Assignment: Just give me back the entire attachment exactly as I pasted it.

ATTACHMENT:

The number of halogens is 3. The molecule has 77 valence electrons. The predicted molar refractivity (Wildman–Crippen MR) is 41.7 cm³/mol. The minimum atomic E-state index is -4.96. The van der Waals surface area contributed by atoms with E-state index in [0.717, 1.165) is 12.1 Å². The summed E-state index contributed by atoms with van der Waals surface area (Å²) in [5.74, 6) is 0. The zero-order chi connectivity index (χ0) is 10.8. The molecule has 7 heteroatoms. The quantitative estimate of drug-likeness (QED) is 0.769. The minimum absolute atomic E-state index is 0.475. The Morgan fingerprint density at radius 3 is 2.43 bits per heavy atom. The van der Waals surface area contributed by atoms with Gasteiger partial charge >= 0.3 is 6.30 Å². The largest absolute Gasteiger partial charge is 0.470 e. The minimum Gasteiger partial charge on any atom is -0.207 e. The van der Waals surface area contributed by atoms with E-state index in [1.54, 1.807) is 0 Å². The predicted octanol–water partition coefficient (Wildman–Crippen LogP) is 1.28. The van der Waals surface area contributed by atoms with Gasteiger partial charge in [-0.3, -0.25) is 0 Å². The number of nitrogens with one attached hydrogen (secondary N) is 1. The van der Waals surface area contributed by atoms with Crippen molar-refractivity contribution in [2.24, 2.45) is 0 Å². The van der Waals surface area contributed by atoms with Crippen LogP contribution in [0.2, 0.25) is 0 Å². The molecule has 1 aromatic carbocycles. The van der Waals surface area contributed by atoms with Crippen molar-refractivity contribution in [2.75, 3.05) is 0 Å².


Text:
The number of halogens is 3. The molecule has 77 valence electrons. The predicted molar refractivity (Wildman–Crippen MR) is 41.7 cm³/mol. The minimum atomic E-state index is -4.96. The van der Waals surface area contributed by atoms with E-state index in [0.717, 1.165) is 12.1 Å². The summed E-state index contributed by atoms with van der Waals surface area (Å²) in [5.74, 6) is 0. The zero-order chi connectivity index (χ0) is 10.8. The molecule has 7 heteroatoms. The quantitative estimate of drug-likeness (QED) is 0.769. The minimum absolute atomic E-state index is 0.475. The Morgan fingerprint density at radius 3 is 2.43 bits per heavy atom. The van der Waals surface area contributed by atoms with Gasteiger partial charge >= 0.3 is 6.30 Å². The largest absolute Gasteiger partial charge is 0.470 e. The minimum Gasteiger partial charge on any atom is -0.207 e. The van der Waals surface area contributed by atoms with E-state index in [1.54, 1.807) is 0 Å². The predicted octanol–water partition coefficient (Wildman–Crippen LogP) is 1.28. The van der Waals surface area contributed by atoms with Gasteiger partial charge in [-0.3, -0.25) is 0 Å². The number of nitrogens with one attached hydrogen (secondary N) is 1. The van der Waals surface area contributed by atoms with Crippen molar-refractivity contribution in [2.24, 2.45) is 0 Å². The van der Waals surface area contributed by atoms with Crippen LogP contribution in [0.2, 0.25) is 0 Å². The molecule has 1 aromatic carbocycles. The van der Waals surface area contributed by atoms with Crippen molar-refractivity contribution in [2.75, 3.05) is 0 Å².